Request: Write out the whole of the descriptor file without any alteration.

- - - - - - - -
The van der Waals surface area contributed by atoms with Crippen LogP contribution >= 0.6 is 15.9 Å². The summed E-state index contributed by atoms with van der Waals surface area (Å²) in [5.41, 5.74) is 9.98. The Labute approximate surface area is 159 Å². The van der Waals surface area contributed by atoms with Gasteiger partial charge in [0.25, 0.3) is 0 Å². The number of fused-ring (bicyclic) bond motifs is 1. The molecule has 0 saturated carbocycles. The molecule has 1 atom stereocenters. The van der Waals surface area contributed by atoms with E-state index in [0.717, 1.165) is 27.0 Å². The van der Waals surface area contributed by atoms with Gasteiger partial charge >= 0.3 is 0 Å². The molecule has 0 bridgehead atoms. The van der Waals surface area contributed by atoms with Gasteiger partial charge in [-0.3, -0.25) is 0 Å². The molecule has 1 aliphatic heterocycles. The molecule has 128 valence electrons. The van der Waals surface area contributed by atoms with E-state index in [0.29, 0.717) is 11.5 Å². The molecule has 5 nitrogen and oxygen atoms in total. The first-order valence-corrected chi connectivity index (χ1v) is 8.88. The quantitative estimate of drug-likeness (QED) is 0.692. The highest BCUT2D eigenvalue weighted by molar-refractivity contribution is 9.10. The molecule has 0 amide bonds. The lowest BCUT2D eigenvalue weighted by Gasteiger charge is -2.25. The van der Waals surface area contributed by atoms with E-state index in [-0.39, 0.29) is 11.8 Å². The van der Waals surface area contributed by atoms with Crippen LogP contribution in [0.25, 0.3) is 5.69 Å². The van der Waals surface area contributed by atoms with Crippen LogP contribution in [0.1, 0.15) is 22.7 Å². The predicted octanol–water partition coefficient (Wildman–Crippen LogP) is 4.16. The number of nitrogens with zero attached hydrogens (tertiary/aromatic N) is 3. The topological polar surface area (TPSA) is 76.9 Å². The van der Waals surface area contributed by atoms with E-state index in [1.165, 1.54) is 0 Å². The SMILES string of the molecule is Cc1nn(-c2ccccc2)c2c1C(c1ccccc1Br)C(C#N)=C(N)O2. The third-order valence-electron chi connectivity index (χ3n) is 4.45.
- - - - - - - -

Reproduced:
The van der Waals surface area contributed by atoms with Crippen LogP contribution >= 0.6 is 15.9 Å². The summed E-state index contributed by atoms with van der Waals surface area (Å²) in [5.41, 5.74) is 9.98. The Labute approximate surface area is 159 Å². The van der Waals surface area contributed by atoms with Gasteiger partial charge in [0.25, 0.3) is 0 Å². The number of fused-ring (bicyclic) bond motifs is 1. The molecule has 0 saturated carbocycles. The molecule has 1 atom stereocenters. The van der Waals surface area contributed by atoms with E-state index in [0.717, 1.165) is 27.0 Å². The van der Waals surface area contributed by atoms with Gasteiger partial charge >= 0.3 is 0 Å². The molecule has 0 bridgehead atoms. The van der Waals surface area contributed by atoms with Gasteiger partial charge in [-0.3, -0.25) is 0 Å². The molecule has 1 aliphatic heterocycles. The molecule has 128 valence electrons. The van der Waals surface area contributed by atoms with E-state index in [0.29, 0.717) is 11.5 Å². The molecule has 5 nitrogen and oxygen atoms in total. The first-order valence-corrected chi connectivity index (χ1v) is 8.88. The quantitative estimate of drug-likeness (QED) is 0.692. The highest BCUT2D eigenvalue weighted by molar-refractivity contribution is 9.10. The molecule has 0 amide bonds. The lowest BCUT2D eigenvalue weighted by Gasteiger charge is -2.25. The van der Waals surface area contributed by atoms with E-state index in [-0.39, 0.29) is 11.8 Å². The van der Waals surface area contributed by atoms with Crippen LogP contribution in [0.25, 0.3) is 5.69 Å². The van der Waals surface area contributed by atoms with Crippen LogP contribution in [0.1, 0.15) is 22.7 Å². The predicted octanol–water partition coefficient (Wildman–Crippen LogP) is 4.16. The number of nitrogens with zero attached hydrogens (tertiary/aromatic N) is 3. The topological polar surface area (TPSA) is 76.9 Å². The van der Waals surface area contributed by atoms with E-state index in [1.165, 1.54) is 0 Å². The SMILES string of the molecule is Cc1nn(-c2ccccc2)c2c1C(c1ccccc1Br)C(C#N)=C(N)O2. The third-order valence-electron chi connectivity index (χ3n) is 4.45.